At a certain point in the book, Gershom Wald says that our problem, the Jews' problem, is with Christianity and not Islam, that our score with the Christians has yet to be settled. Do you really think so – even after this past summer and in light of what is happening with Islamic State in Syria and Iraq?
"I think the problem facing the world is fundamentalism. The curse of the 21st century is fundamentalism of all kinds – and Muslim fundamentalism first and foremost; but Jewish-Israeli fundamentalism too, and also Christian fundamentalism in America's deep south; or in Russia; and anti-Semitic fundamentalism too; and the fundamentalism of the violent radical left; even some of the environmental groups are fundamentalists. This is the problem of the 21st century."
A kid with nothing to lose
Your public voice was quiet this past summer.
"I didn't write articles this summer because I was in hospital. I'll tell you something, aggression must sometimes be stopped by force. That's where my path veers off from the path of the European pacifists. My father-in-law, Prof. Eli Salzburger, had a mother who spent the war in Theresienstadt and survived. And she told me more than once to remember that those who liberated us from Theresienstadt and the Nazis weren't peace demonstrators with placards and olive branches but soldiers with helmets and submachine guns. I never forget that.
"The second thing I learned this summer was that if we had any sense, we would have long since accepted the solution that deep down in our hearts almost all of us know is the solution – and everyone knows what it is too. If there was a free Palestinian state in the West Bank, without checkpoints, without humiliation, without price-tag incidents, without settlers who destroy crops, and if independence and prosperity reigned in Ramallah and Nablus, Gaza would do to Hamas what the Romanians did to Ceausescu because it would want the same. This would have been the way to prevent the war. That's what we failed to do. It's our sin. When it broke out, of course we had to lift a stick to defend ourselves. But war with Hamas is a lose-lose game. If they kill Israelis, it's great for them. If we kill Arabs, it's great for them too."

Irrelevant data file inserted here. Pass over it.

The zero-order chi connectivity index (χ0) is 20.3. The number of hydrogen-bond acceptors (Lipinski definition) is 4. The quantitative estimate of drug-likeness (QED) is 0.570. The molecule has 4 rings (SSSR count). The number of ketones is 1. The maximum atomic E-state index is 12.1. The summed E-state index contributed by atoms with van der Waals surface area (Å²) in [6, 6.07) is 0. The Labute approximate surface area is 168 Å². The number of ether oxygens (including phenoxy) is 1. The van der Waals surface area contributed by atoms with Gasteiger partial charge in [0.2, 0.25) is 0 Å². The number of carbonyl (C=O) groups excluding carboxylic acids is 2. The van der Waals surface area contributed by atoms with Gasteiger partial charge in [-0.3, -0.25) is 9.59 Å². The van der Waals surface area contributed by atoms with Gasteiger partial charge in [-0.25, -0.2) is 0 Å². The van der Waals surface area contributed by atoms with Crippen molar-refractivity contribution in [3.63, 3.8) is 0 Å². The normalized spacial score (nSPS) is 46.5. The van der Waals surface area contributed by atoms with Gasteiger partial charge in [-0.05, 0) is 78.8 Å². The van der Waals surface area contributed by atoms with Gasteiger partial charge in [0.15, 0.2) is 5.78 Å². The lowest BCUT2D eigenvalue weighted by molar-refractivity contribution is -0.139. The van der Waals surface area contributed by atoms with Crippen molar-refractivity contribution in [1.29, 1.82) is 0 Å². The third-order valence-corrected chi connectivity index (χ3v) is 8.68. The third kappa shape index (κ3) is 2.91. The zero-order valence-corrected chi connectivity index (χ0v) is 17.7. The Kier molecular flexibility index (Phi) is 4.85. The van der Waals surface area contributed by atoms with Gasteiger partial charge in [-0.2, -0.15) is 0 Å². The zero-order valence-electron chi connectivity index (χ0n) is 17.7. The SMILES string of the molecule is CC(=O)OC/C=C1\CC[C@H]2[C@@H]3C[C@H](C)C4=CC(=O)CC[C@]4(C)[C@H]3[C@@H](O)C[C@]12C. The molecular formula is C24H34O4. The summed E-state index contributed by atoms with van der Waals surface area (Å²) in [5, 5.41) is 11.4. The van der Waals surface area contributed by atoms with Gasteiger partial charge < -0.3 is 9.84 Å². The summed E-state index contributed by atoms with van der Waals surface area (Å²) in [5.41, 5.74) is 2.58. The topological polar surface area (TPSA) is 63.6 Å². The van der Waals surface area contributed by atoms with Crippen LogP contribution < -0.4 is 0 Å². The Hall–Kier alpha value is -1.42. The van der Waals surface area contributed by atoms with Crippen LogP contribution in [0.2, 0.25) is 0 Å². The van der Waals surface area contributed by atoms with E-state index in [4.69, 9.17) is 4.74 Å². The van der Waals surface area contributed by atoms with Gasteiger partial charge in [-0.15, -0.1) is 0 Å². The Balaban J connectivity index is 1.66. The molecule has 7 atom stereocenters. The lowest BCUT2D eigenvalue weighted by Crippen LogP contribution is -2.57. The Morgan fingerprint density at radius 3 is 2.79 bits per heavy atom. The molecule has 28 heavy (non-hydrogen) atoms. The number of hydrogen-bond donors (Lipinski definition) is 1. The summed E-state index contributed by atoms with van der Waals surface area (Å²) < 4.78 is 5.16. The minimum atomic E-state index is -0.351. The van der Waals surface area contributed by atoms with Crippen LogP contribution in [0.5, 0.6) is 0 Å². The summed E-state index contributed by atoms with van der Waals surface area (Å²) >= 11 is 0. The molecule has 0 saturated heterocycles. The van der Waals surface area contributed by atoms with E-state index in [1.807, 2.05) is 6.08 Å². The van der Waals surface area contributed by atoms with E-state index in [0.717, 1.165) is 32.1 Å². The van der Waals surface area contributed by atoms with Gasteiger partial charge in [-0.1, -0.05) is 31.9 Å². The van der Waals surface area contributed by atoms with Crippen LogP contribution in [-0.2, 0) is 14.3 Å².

"When it comes to Gaza, let me tell you something simple. My grandmother used to say to me when I was a child: 'Amos, never fight with a kid who has nothing to lose.' Gaza is a kid who has nothing to lose. It is in our existential interest to ensure that Gaza has something to lose, just like Ramallah has a little to lose – a little, fortunately for us; otherwise Ramallah, too, would be a Gaza."
Do you think Israel should talk to Hamas?
"Israel has been talking with Hamas for many years. But peace with Hamas is possible only if Hamas rejects its call for the destruction of Israel. I am a man of compromise, but even a man of compromise like me cannot offer Hamas a compromise when it comes to the destruction of Israel – like, for example, that Israel will exist on Mondays, Wednesday and Fridays only."
And what of the left's classical solution, two states for two peoples? Is it still relevant under the current circumstances?
"Apart from Switzerland, there are hardly any multinational states left in the world – and certainly not in our neck of the woods. Almost all ended up entangled in a bloodbath – Cyprus, Lebanon, Yugoslavia, Ukraine, Syria, Iraq. After 100 years of hatred and violence, there's no chance and no point in trying to lay the Israelis and Palestinian down together in a double bed and expect a honeymoon. If there aren't two countries here, and quickly so, there will be just one country here. If there is one country, it will be an Arab country. And if there's an Arab country here, I don't envy our children and grandchildren."
Let me ask you a question I sometimes ask my parents, who are of your generation. Is this the country you imagined, dreamed would be established here?
"Israel was born out of a dream, or an entire spectrum of dreams. Every dream that is fulfilled leaves behind a taste of partial disappointment. The only way to maintain the purity of a dream is not to fulfill it. This holds true when it comes to building a house, writing a novel, traveling the world or fulfilling a sexual fantasy. Israel is a dream fulfilled, and thus necessarily leaves behind a slight taste of disappointment, despite the fact that it is still a fascinating fulfillment of some of the dreams.
"The disappointment stems not only from Israel's image. The disappointment lies in the nature of every dream that is fulfilled."